Tomorrow at SisterWives, the identity of everyone’s favourite Dilettante, Helena Hann-Basquiat, will be revealed to all the world. Prepare to be stunned, but come here, and listen to my story first.
Helena and I go back a long way, as far as the Blogosphere’s concerned. Over a year, at least, and it was her stories I first fell for. She was featured as a guest post at someone else’s blog, and as I read, I delighted in the craft of the tale; the way the words and images danced inside my brain in intricate loops and whorls of masterfully invented fiction. I followed her home, and I’ve stayed ever since, continuing to enjoy her writing.
But here’s the thing – Helena’s a character, and utterly fascinating for being so overt about it. She’s never purported to be anything other than a masquerade – a fiction whose world draws on circumstances and stories from her writer’s own life, as well as from the lives of others – and she has been fiercely unapologetic about it, for why NOT?! The point of her existence is to entertain – to hold her audience captive with beautiful, wonderful storytelling.
And so it was, that with eyes wide open to the fact that Helena was a mystery, a mask, and a muddle, I struck up the beginnings of a friendship with her, appreciating that the writer behind the fiction was someone who, for their own reasons (none of my business), was not prepared to be public about their identity.
Time went by, though, and increasingly our interactions were spotted with moments where Helena would gently remind me that the stories I read didn’t necessarily belong to the same person, or the same timeline, or truth. It was a pageant of pretends and realities woven into stories, and in spite of my insistence that I didn’t need to know the truth, I felt myself beginning to fall in friends with this ‘Helena’, and to experience the emotions which go with genuine relationship. Which was confusing at times, because I knew she was a construct.
I went with it, though, because in spite of the sometimes confusion, the person with whom I spoke was real enough, and caring and kind and generous with their time and conversation. We laughed, we shared moments which were as ‘real’ as any I would be allowed to know (photos of dinner plates, and explanations of emotional landscapes not tied up in the stories, but in the very complex job of managing the mask), and I felt warmth towards, and respect for this hidden author.
I didn’t pressure ‘Helena’, because to my mind, friendship (in whatever form it took) with an author so creative and competent, was reward enough to mitigate the not knowing, and I accepted things on the level at which they were proffered. I referred to her in our interactions as ‘cherie’ – the French for ‘dear’ – because as well as the elegance and chic it lent to a character who I consider to embody huge depths of sophisticated fiction, it reminded me that I was addressing neither Helena nor her writer, but somewhere in between, and in the midst of those two, was a person I cared for.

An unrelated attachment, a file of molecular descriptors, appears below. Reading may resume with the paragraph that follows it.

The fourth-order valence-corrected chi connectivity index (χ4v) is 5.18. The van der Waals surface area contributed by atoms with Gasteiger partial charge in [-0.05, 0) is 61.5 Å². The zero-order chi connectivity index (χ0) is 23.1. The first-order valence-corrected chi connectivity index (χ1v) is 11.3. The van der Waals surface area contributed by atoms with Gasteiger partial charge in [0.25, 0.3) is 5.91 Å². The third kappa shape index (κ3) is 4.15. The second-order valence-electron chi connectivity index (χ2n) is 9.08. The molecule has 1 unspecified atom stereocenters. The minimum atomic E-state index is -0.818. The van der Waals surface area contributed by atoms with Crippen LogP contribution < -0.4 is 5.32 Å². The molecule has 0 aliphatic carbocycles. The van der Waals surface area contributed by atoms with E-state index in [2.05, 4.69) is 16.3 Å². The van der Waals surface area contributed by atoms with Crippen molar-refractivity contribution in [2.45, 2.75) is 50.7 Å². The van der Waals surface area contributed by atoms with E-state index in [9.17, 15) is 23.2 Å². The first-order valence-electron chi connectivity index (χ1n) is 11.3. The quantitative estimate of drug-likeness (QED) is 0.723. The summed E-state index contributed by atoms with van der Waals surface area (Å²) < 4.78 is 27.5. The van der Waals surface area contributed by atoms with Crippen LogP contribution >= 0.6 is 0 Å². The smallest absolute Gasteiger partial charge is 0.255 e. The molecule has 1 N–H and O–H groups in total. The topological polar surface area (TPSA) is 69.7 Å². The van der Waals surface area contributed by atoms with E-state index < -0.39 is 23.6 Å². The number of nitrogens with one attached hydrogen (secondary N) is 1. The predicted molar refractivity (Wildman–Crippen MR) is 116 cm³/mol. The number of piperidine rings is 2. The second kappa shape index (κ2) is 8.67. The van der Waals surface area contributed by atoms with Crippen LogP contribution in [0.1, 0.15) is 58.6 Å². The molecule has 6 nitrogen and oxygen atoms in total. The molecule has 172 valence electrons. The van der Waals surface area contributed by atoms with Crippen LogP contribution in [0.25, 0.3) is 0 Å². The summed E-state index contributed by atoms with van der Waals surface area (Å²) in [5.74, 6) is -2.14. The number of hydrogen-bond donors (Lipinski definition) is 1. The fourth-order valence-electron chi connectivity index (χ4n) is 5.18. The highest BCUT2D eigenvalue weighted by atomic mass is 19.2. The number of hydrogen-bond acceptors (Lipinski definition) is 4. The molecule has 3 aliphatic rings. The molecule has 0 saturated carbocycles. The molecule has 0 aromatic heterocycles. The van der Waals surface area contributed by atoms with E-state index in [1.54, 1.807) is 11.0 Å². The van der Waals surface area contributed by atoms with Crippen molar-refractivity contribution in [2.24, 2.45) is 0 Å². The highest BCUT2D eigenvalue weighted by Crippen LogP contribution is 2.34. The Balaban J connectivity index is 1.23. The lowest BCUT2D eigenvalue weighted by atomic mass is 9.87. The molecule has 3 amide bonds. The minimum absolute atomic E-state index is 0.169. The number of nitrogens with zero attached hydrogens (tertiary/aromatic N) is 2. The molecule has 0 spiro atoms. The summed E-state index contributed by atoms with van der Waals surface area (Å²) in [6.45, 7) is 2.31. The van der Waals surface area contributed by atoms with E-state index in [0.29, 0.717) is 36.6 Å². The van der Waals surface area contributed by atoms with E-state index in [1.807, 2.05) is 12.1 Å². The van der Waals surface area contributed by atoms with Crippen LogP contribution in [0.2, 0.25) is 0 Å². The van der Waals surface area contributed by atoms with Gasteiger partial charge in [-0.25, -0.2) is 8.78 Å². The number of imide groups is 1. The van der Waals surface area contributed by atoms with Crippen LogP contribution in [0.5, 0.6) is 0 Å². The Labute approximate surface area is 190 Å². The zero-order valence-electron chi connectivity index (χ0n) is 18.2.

In the time before I knew the truth, there were various things I tried to get Helena involved with, like Sisterwives, like Facebook, like chats and friendships and groups and interactions, and each time, had to bear the disappointment of rebuff, being told very gently, time and time again, that it wasn’t fair to other people to allow them to build genuine friendships with a falsehood, and that Helena shouldn’t be privy to ‘behind the scenes’ information which mightn’t be so willingly offered were the author’s true identity known.
All along, there was such a core of integrity that in spite of my sadness that I couldn’t invite Helena into every aspect of my online life, I understood that these let-downs came from a place of respect rather than rejection.
Until one day, quite out of the blue, I was offered the reveal.
I won’t pretend I wasn’t shocked by who I found, but I laughed with delight at the incredible genius of a mind so capable of maintaining the person of the Dilettante whilst remaining active in their own world. I accepted that although I’d developed certain expectations about the author’s true identity, I’d had no basis to do so, and chuckled good-naturedly because what I had done was develop a character in my head, and all along, had been interacting with a Fiction and an Assumption, neither of which was entirely the truth, but at the same time, were also not lies.
Since then, we’ve been firm friends, and the proffered trust led to wonderful new depths of friendship. I was grateful to be allowed behind the mask, and understood quite simply that it was for the sake of the fiction that it remained in place. Because if the stories are good, and transfixing, what does the truth really matter to an author?
Well, it turns out the truth does matter, and I began to increasingly get a sense that the writer felt isolated from friendships and frustrated by the mask, and the self-imposed gulf which prevented genuine relationships from forming with others.
I never confirmed this, but it certainly seemed to be the truth, and in publishing a collaborative work, being able to share a true identity with another few writers seemed to be a huge boost.
But the time has come for the mask to be removed. The Dilettante ended up painting her creator into a corner, and it was for the sake of the fiction that the corner was borne.
Now it’s time for Helena’s creator to take centre stage, remove the mask, and offer you the hand of friendship, tomorrow, at the Sisterwives blog.
I hope you’re there to receive it.
Learn more about Helena over at her blog: Being the Memoirs of Helena Hann-Basquiat, Dilettante